9. Adrian Płotka Adrian Płotka says:

    7,5 10 Czarownica z Edmonton to zaskakuj co dobry dramat z gatunku popularnej w el bieta skiej Anglii domestic tragedy , czyli tragedii, w kt rej monarch w i mitycznych heros w zast puj ludzie z nizin spo ecznych i klasy redniej Tragedia ma zasadniczo dwa w tki Jednym z nich jest historia tocz ca si wok ubogiego szlachcica Franka, kt ry po kryjomu eni si z s u c Winifred , cho by przyrzeczony Zuzannie, c rce ziemianina Drugi w tek dotyczy tytu owej czarownicy, kt r w ci gu zosta 7,5 10 Czarownica z Edmonton to zaskakuj co dobry dramat z gatunku popularnej w el bieta skiej Anglii domestic tragedy , czyli tragedii, w kt rej monarch w i mitycznych heros w zast puj ludzie z nizin spo ecznych i klasy redniej Tragedia ma zasadniczo dwa w tki Jednym z nich jest historia tocz ca si wok ubogiego szlachcica Franka, kt ry po kryjomu eni si z s u c Winifred , cho by przyrzeczony Zuzannie, c rce ziemianina Drugi w tek dotyczy tytu owej czarownicy, kt r w ci gu zostaje Matka Sawyer Co ciekawe, cho Thomas Dekker prawdopodobnie rzeczywi cie wierzy w czary, to wyra nie stoi po stronie starej Sawyer, rozumie j i stara si usprawiedliwi przed odbiorc dramatu Kobieta zaczyna korzysta z us ug diab a pojawiaj cego si pod postaci czarnego psa tylko dlatego, e by a powszechnie znienawidzona przez mieszka c w Edmonton uwa aj cych j za czarownic jeszcze na d ugo przed faktycznym zawarciem paktu Sawyer si ga po z o nadprzyrodzone by odp aci za poczynione jej z o na ziemi.Cho jest to tylko dramat oparty na samych dialogach, to Dekker fantastycznie zbudowa pe n grozy i niesamowito ci atmosfer polowa na czarownice, a tak e daje wgl d w obyczajowo zabobonnej epoki Dialogi s zwyczajne, zbli one do mowy potocznej, ale nie s teatralne w negatywnym sensie Brak tu artyzmu, ale ca kiem nie le pod wzgl dem realizmu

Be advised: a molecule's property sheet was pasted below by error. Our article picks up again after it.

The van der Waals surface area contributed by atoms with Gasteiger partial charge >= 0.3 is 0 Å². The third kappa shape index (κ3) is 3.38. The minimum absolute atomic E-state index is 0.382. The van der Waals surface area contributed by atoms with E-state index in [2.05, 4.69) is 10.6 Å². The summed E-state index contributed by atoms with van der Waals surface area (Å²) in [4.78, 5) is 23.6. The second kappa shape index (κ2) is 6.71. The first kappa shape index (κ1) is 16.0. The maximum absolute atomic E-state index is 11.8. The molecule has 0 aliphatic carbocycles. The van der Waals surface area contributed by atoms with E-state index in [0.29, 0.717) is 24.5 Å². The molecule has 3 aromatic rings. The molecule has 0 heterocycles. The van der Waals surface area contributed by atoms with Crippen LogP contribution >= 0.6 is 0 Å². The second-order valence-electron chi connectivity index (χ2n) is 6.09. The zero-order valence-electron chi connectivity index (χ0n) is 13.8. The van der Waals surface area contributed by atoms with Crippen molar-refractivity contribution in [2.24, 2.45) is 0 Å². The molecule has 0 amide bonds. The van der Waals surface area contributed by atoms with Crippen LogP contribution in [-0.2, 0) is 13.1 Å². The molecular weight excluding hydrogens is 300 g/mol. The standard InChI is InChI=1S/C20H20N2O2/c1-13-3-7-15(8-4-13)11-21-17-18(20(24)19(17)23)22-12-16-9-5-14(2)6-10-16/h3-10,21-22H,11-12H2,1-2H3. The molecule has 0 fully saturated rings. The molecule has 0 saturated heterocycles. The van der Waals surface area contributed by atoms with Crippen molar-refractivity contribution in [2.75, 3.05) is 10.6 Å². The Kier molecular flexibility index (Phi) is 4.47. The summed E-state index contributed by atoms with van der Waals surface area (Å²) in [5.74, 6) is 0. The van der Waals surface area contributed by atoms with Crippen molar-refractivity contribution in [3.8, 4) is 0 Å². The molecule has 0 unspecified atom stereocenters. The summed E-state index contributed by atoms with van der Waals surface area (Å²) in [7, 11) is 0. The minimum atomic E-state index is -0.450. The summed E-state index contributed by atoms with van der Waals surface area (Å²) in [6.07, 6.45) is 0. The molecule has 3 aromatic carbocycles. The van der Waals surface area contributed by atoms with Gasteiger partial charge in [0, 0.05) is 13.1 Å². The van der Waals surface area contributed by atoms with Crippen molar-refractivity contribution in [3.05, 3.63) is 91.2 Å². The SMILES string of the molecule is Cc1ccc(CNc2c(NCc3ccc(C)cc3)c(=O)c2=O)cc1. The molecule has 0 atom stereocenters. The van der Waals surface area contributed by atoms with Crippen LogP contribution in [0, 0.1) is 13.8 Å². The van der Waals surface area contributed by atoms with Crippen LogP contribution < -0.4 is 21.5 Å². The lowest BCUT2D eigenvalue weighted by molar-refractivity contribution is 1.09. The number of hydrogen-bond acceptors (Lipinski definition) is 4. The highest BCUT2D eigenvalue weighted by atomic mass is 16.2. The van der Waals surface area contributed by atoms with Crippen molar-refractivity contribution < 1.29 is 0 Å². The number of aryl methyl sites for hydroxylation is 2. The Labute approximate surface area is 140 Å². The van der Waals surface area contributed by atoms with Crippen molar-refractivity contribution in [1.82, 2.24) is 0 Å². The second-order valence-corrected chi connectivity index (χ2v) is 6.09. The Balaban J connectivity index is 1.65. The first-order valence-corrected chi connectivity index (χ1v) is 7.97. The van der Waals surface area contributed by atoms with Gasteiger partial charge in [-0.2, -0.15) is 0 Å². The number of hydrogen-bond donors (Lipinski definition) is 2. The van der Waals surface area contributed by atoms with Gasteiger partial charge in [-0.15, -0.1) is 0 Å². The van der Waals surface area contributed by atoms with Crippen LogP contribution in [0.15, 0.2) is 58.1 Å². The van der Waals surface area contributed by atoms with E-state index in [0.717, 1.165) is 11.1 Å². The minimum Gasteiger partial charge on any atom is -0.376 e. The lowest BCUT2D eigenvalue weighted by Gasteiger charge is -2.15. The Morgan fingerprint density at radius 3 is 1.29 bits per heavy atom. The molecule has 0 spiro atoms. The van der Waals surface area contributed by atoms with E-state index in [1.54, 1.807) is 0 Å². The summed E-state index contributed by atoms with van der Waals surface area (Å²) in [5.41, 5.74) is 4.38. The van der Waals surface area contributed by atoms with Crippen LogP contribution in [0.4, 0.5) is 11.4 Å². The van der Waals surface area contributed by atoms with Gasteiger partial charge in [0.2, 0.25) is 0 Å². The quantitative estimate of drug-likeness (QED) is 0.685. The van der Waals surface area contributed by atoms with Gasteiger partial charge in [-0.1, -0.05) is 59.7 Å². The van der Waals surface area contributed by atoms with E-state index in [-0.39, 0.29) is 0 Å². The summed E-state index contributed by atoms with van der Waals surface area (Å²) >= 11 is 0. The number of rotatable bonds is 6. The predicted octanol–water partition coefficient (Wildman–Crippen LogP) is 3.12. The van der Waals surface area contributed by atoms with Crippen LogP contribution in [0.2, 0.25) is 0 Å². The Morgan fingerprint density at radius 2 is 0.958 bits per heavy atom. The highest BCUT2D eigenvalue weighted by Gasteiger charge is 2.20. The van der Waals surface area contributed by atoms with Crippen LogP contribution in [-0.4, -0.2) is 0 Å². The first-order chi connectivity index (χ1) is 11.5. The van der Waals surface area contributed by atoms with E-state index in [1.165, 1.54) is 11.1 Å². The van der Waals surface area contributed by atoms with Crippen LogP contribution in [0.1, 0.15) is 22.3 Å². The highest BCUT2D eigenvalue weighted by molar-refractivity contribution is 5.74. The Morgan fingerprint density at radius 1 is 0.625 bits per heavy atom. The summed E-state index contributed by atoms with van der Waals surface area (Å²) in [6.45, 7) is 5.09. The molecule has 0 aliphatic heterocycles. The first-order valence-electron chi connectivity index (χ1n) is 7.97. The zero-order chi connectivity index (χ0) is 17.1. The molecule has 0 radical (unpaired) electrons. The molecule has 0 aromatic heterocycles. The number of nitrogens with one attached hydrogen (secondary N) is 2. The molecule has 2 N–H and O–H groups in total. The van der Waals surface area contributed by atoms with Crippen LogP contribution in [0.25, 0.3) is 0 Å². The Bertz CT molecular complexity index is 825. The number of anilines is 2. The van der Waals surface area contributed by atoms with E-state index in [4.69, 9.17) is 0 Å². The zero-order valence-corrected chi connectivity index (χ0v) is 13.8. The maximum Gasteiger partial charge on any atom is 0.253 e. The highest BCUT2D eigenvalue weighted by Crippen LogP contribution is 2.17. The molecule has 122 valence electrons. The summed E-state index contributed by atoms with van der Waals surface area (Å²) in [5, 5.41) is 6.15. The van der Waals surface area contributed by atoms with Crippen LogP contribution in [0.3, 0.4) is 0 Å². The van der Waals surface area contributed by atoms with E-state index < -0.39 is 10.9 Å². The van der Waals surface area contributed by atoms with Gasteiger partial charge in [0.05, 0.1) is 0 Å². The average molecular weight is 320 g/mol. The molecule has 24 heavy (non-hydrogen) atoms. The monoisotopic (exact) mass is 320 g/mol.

10. Daisy May Twizell Daisy May Twizell says:

    This review has been hidden because it contains spoilers To view it, click here For pleasure, not my favourite thing But from a scholarly perspective this text is very interesting.The text threads three different interactions the devil has in Edmonton the successful conversion of Elizabeth Sawyer, the subtle manipulation of Frank Thorney, and the sheer refusal of Cuddy Banks There is a nice interplay between its dark moral questioning and its lighter moments of humour, creating a very interesting debate about the threat of the devil It also has interesting historical co For pleasure, not my favourite thing But from a scholarly perspective this text is very interesting.The text threads three different interactions the devil has in Edmonton the successful conversion of Elizabeth Sawyer, the subtle manipulation of Frank Thorney, and the sheer refusal of Cuddy Banks There is a nice interplay between its dark moral questioning and its lighter moments of humour, creating a very interesting debate about the threat of the devil It also has interesting historical context through the real story of Elizabeth Sawyer, which adds another intellectual layer to the text.It is still worth considering, however, that this is an old text It doesn t quite fit into modern story telling, and it is severely harmed by the fact that the devil isn t as rampant a fear in society now